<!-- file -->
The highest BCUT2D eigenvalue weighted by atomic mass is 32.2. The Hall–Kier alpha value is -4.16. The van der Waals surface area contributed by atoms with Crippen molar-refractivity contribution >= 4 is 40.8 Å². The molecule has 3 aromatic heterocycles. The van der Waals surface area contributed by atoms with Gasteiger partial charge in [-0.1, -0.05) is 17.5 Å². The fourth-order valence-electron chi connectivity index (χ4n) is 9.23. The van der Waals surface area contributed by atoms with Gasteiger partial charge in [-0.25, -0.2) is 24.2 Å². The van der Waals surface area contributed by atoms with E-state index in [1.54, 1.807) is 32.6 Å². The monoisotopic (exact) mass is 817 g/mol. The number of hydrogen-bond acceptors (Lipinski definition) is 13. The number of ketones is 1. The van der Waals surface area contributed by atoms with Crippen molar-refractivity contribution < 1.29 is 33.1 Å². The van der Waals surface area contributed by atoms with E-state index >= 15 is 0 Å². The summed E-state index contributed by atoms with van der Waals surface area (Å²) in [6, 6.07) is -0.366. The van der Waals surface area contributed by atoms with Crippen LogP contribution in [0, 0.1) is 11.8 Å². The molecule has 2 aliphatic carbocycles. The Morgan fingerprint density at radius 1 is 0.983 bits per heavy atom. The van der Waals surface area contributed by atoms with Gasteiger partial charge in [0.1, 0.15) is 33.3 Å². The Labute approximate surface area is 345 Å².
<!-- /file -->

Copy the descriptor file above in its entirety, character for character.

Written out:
The highest BCUT2D eigenvalue weighted by atomic mass is 32.2. The Hall–Kier alpha value is -4.16. The van der Waals surface area contributed by atoms with Crippen molar-refractivity contribution >= 4 is 40.8 Å². The molecule has 3 aromatic heterocycles. The van der Waals surface area contributed by atoms with Gasteiger partial charge in [-0.1, -0.05) is 17.5 Å². The fourth-order valence-electron chi connectivity index (χ4n) is 9.23. The van der Waals surface area contributed by atoms with Gasteiger partial charge in [-0.25, -0.2) is 24.2 Å². The van der Waals surface area contributed by atoms with E-state index in [1.54, 1.807) is 32.6 Å². The monoisotopic (exact) mass is 817 g/mol. The number of hydrogen-bond acceptors (Lipinski definition) is 13. The number of ketones is 1. The van der Waals surface area contributed by atoms with Crippen molar-refractivity contribution < 1.29 is 33.1 Å². The van der Waals surface area contributed by atoms with E-state index >= 15 is 0 Å². The summed E-state index contributed by atoms with van der Waals surface area (Å²) in [6, 6.07) is -0.366. The van der Waals surface area contributed by atoms with Crippen LogP contribution in [0, 0.1) is 11.8 Å². The molecule has 2 aliphatic carbocycles. The Morgan fingerprint density at radius 1 is 0.983 bits per heavy atom. The van der Waals surface area contributed by atoms with Gasteiger partial charge in [0.1, 0.15) is 33.3 Å². The Labute approximate surface area is 345 Å².